Students, faculty and staff protest Campus Carry

UTEP+students+protest+Senate+Bill+11+at+Leech+Grove+on+Monday%2C+Oct.+19.

Michaela Román

UTEP students protest Senate Bill 11 at Leech Grove on Monday, Oct. 19.

Maria Esquinca, Managing Editor

Around 40 UTEP students, faculty and staff, listen to Sarah Walker at an Anti-Campus Carry Rally on Monday, Oct. 19, at Leech Groove, as she reads the names of 52 schools where shootings have occurred in the past year.

Walker, a senior English and American literature major, organized the protest, along with four other friends, after she heard Texas Senate Bill 11, known as the Campus Carry Law, was passed. The law will allow concealed handgun license owners to carry a handgun on any public university beginning Aug. 1 2016.

“Just because it’s law doesn’t mean it can’t be repealed or be spoken out against,” Walker said. “This is civil disobedience, this is us saying ‘we are not okay with this.’”

The rally, stood as an act of solidarity with UT Austin’s gun-free UT campaign. Under the campaign, more than 770 UT professors have added their names to a list in opposition to the law, while a public petition has garnered over 7,000 signatures.

Present at the event was David Smith-Soto, senior lecturer of multimedia journalism at UTEP, who made national headlines for positing a sign outside his classroom that said no guns are allowed inside his classroom.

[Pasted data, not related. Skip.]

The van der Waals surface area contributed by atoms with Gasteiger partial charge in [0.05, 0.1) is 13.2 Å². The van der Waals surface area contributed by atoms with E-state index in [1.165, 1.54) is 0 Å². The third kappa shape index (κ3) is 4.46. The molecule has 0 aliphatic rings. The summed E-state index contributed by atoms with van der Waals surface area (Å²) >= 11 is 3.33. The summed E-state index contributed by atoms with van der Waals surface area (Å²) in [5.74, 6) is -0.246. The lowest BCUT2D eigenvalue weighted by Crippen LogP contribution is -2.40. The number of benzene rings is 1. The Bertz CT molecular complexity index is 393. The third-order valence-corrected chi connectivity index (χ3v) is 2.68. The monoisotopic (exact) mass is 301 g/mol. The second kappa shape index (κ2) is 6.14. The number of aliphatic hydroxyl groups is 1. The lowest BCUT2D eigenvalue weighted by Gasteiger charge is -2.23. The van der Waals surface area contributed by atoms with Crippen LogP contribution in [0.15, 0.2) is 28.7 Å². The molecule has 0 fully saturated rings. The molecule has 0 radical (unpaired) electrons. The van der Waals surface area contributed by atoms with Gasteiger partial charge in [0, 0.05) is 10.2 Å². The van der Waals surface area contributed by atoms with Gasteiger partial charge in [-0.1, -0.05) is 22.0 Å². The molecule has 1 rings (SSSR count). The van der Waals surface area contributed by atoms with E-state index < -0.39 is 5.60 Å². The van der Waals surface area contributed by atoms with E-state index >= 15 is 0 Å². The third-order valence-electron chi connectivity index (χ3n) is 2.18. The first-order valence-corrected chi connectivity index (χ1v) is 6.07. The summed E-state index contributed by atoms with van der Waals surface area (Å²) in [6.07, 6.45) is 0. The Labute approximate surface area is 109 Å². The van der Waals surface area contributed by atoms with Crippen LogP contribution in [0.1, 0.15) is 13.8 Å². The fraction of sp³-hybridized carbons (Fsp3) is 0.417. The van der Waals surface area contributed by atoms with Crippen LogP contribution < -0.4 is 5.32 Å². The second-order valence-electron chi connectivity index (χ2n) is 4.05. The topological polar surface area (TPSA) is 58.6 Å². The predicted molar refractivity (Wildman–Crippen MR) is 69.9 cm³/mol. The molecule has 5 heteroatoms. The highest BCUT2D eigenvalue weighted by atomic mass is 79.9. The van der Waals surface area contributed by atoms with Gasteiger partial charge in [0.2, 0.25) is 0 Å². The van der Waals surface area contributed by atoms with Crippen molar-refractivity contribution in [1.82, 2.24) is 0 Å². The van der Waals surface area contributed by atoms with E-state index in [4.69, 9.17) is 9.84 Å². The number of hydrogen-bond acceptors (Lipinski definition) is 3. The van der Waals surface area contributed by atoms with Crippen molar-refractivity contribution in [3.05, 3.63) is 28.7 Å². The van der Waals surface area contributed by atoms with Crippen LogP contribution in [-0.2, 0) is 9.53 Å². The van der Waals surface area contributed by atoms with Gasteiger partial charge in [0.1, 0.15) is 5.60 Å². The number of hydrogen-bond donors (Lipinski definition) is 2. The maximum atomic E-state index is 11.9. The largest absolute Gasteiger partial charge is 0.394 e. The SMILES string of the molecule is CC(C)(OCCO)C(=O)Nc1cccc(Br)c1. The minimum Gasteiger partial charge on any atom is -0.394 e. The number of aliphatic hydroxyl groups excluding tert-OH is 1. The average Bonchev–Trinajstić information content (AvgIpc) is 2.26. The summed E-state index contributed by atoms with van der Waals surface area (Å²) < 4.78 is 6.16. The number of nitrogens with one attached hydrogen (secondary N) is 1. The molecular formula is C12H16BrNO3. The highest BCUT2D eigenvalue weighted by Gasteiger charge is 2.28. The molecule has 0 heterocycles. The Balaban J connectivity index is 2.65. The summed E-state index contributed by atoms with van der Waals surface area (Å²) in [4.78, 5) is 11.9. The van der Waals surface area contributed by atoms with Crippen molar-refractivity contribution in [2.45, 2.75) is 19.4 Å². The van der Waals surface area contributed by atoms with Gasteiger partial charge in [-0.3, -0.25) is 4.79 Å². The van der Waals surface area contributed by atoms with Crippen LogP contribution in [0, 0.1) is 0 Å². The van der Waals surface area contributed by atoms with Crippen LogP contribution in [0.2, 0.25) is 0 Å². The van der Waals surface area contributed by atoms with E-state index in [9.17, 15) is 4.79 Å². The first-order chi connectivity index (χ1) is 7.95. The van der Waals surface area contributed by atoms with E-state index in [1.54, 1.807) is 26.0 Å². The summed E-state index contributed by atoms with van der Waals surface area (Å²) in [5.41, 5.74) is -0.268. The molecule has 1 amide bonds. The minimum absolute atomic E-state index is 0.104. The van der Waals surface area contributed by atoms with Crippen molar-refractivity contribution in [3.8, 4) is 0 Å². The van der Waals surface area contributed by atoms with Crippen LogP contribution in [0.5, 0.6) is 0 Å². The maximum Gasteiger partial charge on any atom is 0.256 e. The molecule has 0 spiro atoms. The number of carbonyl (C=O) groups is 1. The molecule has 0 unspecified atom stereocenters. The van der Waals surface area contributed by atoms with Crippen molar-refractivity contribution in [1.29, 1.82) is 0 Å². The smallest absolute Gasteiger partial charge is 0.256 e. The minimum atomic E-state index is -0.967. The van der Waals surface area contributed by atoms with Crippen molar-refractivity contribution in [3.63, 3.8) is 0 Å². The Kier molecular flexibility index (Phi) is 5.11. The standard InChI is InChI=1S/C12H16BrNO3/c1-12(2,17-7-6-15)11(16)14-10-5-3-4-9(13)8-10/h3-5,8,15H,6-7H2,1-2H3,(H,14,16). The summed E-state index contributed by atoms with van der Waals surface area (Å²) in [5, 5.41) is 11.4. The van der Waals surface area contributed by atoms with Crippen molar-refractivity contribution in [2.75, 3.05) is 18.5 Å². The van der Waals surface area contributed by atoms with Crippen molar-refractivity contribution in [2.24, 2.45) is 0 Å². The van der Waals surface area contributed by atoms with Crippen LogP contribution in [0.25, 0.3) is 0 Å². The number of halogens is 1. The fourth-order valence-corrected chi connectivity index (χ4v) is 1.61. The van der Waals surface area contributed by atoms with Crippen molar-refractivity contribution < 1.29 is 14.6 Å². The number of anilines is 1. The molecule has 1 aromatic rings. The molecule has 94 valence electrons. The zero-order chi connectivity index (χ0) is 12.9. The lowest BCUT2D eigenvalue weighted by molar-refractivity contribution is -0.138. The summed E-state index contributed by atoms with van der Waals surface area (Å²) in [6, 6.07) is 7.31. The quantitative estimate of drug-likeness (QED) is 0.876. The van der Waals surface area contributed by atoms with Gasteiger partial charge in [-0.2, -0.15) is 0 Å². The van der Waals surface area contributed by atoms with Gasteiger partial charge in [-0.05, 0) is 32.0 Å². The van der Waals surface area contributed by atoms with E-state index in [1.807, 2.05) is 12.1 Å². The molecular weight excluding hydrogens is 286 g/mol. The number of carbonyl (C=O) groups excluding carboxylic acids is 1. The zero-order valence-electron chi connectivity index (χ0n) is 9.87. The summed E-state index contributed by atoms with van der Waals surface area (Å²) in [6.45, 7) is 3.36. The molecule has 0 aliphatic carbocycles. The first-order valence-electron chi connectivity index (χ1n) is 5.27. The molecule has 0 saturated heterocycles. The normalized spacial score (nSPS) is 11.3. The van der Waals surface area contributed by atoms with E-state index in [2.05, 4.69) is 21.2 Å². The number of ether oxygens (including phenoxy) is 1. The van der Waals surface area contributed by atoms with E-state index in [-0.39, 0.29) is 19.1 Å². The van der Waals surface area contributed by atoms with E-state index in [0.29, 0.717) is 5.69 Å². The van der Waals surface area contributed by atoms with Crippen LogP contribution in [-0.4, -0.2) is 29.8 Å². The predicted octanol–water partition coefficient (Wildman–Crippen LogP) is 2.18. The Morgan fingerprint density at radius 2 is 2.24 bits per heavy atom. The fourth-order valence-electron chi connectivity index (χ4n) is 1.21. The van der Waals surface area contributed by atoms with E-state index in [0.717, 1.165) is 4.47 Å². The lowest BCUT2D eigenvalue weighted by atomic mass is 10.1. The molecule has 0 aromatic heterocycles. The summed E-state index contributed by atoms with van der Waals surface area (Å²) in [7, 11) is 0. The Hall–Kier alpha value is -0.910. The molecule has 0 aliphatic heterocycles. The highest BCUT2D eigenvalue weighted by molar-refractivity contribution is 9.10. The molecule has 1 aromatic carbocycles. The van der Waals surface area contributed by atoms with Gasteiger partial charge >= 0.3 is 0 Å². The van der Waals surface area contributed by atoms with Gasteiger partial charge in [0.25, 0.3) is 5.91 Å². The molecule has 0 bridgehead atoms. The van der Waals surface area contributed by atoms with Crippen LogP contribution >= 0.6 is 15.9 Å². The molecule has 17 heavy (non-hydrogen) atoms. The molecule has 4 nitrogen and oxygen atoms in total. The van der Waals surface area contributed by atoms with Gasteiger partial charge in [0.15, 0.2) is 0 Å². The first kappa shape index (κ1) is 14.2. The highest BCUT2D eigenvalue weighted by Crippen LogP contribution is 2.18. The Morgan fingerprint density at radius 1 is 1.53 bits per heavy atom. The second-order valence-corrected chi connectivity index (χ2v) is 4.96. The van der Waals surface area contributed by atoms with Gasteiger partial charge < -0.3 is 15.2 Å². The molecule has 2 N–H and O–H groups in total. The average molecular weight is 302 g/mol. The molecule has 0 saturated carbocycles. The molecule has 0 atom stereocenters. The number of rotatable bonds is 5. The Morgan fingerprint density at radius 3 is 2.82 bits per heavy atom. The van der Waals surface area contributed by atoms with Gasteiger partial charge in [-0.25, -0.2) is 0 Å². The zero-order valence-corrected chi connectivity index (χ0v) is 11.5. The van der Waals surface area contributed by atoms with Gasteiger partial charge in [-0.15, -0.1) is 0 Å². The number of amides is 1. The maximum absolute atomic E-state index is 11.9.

At the rally, Smith-Soto criticized the UT System for not challenging the law in the court.

“A classroom is not a room of four walls on a piece of real estate–it is a dialogue between teacher and student in an environment of trust, security and free expression,” Smith-Soto said at the rally. “Put a gun in there and you destroy the classroom.”

Also at the event was state Sen. Jose Rodriguez, D-El Paso, who voted against SB 11. At the rally, Rodriguez said he would continue to speak out against it. He also said it’s important for students, faculty and staff to engage in the process of creating gun-free zones—zones where guns are not allowed on campus, which the law allows to be designated by universities.

“The votes were not there to stop this legislation,” he said. “So the question is where do we want to limit guns on campus?”

The university will conduct Concealed Carry Task Force Town Hall meetings on Oct. 20, 21 and 28, which will allow students, faculty and staff to comment on the issue.

In closing, Walker read an open letter to Texas Gov. Greg Abbott asking him to repeal SB 11.

“To legally allow guns on campus would create an environment of fear and tension,” Walker said. “We are saying loud and clear that we have a right to a gun-free campus.”

Maria Esquinca may be reached at [email protected]